In the end, Stapp said, it’s the intangibles that come with a well-run office where colleagues respect each other that go the longest way toward retaining a practice’s most valuable employees. [pagebreak]
“I worked at an ophthalmology practice before my current position for 12 years, and I told myself when I left there I wasn’t going to stay at another practice long-term like that,” she said. “Of course I came here and have stayed 18 years. If your staff feel proud of where they work and take pride in the kind of care provided by the physicians, it makes them want to stay.”
Efficiently recruiting, identifying, and interviewing suitable candidates for openings, especially in smaller practices, is of paramount importance in keeping a practice running smoothly. Liz Tisch, the American Academy of Dermatology’s human resources manager, advises hiring managers to focus entirely on job duties and concrete experience when evaluating candidates. She provided a number of tips followed by experienced human resources professionals and recruiters that can help physicians and office managers post a position and successfully interview for it.
- Creating an accurate job description reflective of the position, she said, comes down to a formula that identifies necessary skills, education, and experience while avoiding information overload.
“You want to first think about the duties and responsibilities that the person will be doing on a day-to-day basis. Once you have a good sense of that, I would recommend having no more than seven to nine of the essential duties listed on the job description — if the duty is listed, it should make up at least 5 to 10 percent of what the person will be doing,” she said.Once the minimum qualifications are set, it’s important to set a baseline for the knowledge and abilities required of the candidate.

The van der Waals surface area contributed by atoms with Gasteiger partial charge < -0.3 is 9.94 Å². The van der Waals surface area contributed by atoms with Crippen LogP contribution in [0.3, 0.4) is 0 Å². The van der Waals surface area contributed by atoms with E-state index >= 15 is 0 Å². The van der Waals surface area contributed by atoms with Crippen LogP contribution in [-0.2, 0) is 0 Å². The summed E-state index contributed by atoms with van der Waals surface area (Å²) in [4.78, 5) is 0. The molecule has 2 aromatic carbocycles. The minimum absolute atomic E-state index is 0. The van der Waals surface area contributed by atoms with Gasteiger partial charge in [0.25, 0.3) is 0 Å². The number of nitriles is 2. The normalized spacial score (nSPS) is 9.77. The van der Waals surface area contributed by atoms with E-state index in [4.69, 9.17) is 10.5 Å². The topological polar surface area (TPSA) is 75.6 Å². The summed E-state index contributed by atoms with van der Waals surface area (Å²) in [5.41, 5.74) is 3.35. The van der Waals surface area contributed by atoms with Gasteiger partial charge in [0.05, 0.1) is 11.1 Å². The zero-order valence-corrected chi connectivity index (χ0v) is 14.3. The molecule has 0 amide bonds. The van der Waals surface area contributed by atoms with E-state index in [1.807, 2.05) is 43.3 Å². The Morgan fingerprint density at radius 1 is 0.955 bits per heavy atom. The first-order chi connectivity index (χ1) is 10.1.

- “Do they need to have good communications skills? Previous practice experience? Database or specific software abilities? This is where you want to set the minimum levels of education and professional experience.”
- In evaluating resumes, Tisch said, look for concrete experience. A resume that reads “expert coder” tells the hiring manager far less than “reduced coding errors by 10 percent at previous position.” People who can point to concrete examples, she said, should be considered for a face-to-face interview.